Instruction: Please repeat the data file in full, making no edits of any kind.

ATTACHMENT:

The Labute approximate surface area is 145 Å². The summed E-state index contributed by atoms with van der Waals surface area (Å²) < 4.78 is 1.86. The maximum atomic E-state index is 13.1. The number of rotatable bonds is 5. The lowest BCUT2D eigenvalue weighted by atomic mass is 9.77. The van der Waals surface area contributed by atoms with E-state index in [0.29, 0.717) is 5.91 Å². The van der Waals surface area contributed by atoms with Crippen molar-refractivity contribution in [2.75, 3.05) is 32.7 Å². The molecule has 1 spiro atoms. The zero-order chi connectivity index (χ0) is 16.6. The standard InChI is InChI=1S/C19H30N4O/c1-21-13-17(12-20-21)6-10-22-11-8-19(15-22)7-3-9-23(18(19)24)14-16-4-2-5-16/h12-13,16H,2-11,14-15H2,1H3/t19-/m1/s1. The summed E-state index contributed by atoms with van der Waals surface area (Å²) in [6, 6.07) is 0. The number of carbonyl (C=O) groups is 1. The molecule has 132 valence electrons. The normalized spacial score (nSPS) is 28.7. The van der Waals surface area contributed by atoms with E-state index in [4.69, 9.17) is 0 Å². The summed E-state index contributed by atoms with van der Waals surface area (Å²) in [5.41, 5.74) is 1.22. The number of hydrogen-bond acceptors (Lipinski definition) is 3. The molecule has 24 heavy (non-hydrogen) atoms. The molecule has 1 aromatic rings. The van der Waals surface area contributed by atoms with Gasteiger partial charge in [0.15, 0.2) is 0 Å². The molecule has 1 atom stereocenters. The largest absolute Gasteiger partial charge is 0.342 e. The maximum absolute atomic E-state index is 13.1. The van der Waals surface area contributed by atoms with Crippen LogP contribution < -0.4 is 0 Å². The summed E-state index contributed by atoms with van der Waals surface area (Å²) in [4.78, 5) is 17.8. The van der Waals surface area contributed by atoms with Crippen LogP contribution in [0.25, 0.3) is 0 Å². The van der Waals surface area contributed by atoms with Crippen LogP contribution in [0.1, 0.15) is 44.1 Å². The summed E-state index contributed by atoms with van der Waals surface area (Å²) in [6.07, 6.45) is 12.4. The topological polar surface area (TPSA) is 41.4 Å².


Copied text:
The Labute approximate surface area is 145 Å². The summed E-state index contributed by atoms with van der Waals surface area (Å²) < 4.78 is 1.86. The maximum atomic E-state index is 13.1. The number of rotatable bonds is 5. The lowest BCUT2D eigenvalue weighted by atomic mass is 9.77. The van der Waals surface area contributed by atoms with E-state index in [0.29, 0.717) is 5.91 Å². The van der Waals surface area contributed by atoms with Crippen molar-refractivity contribution in [2.75, 3.05) is 32.7 Å². The molecule has 1 spiro atoms. The zero-order chi connectivity index (χ0) is 16.6. The standard InChI is InChI=1S/C19H30N4O/c1-21-13-17(12-20-21)6-10-22-11-8-19(15-22)7-3-9-23(18(19)24)14-16-4-2-5-16/h12-13,16H,2-11,14-15H2,1H3/t19-/m1/s1. The summed E-state index contributed by atoms with van der Waals surface area (Å²) in [6, 6.07) is 0. The number of carbonyl (C=O) groups is 1. The molecule has 132 valence electrons. The normalized spacial score (nSPS) is 28.7. The van der Waals surface area contributed by atoms with E-state index in [4.69, 9.17) is 0 Å². The summed E-state index contributed by atoms with van der Waals surface area (Å²) in [5.41, 5.74) is 1.22. The number of hydrogen-bond acceptors (Lipinski definition) is 3. The molecule has 24 heavy (non-hydrogen) atoms. The molecule has 1 aromatic rings. The van der Waals surface area contributed by atoms with Gasteiger partial charge in [0.15, 0.2) is 0 Å². The molecule has 1 atom stereocenters. The largest absolute Gasteiger partial charge is 0.342 e. The maximum absolute atomic E-state index is 13.1. The van der Waals surface area contributed by atoms with Crippen LogP contribution < -0.4 is 0 Å². The summed E-state index contributed by atoms with van der Waals surface area (Å²) in [4.78, 5) is 17.8. The van der Waals surface area contributed by atoms with Crippen LogP contribution in [0.25, 0.3) is 0 Å². The van der Waals surface area contributed by atoms with Crippen LogP contribution in [0.1, 0.15) is 44.1 Å². The summed E-state index contributed by atoms with van der Waals surface area (Å²) in [6.07, 6.45) is 12.4. The topological polar surface area (TPSA) is 41.4 Å².